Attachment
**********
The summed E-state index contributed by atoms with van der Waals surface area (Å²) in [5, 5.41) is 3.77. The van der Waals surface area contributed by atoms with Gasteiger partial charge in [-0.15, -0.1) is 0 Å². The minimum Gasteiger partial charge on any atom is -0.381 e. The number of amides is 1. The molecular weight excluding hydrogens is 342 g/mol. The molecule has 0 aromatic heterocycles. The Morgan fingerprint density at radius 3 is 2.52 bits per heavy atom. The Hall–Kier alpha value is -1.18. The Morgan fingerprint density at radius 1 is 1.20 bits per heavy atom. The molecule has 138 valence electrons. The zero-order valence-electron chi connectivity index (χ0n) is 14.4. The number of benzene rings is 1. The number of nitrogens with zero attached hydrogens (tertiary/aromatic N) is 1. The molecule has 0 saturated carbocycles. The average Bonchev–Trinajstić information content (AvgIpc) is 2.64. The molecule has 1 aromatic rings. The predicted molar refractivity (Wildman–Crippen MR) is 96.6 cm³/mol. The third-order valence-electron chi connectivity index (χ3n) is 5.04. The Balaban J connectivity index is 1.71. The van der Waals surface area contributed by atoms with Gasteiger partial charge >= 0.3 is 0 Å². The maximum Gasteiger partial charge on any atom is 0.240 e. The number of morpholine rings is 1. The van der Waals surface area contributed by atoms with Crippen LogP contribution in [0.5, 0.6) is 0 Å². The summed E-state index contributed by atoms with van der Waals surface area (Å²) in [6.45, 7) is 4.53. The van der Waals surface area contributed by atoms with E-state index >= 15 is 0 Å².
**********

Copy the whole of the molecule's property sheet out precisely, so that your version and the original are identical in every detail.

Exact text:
The summed E-state index contributed by atoms with van der Waals surface area (Å²) in [5, 5.41) is 3.77. The van der Waals surface area contributed by atoms with Gasteiger partial charge in [-0.15, -0.1) is 0 Å². The minimum Gasteiger partial charge on any atom is -0.381 e. The number of amides is 1. The molecular weight excluding hydrogens is 342 g/mol. The molecule has 0 aromatic heterocycles. The Morgan fingerprint density at radius 3 is 2.52 bits per heavy atom. The Hall–Kier alpha value is -1.18. The Morgan fingerprint density at radius 1 is 1.20 bits per heavy atom. The molecule has 138 valence electrons. The zero-order valence-electron chi connectivity index (χ0n) is 14.4. The number of benzene rings is 1. The number of nitrogens with zero attached hydrogens (tertiary/aromatic N) is 1. The molecule has 0 saturated carbocycles. The average Bonchev–Trinajstić information content (AvgIpc) is 2.64. The molecule has 1 aromatic rings. The predicted molar refractivity (Wildman–Crippen MR) is 96.6 cm³/mol. The third-order valence-electron chi connectivity index (χ3n) is 5.04. The Balaban J connectivity index is 1.71. The van der Waals surface area contributed by atoms with Gasteiger partial charge >= 0.3 is 0 Å². The maximum Gasteiger partial charge on any atom is 0.240 e. The number of morpholine rings is 1. The van der Waals surface area contributed by atoms with Crippen LogP contribution in [0.5, 0.6) is 0 Å². The summed E-state index contributed by atoms with van der Waals surface area (Å²) in [6.45, 7) is 4.53. The van der Waals surface area contributed by atoms with E-state index >= 15 is 0 Å².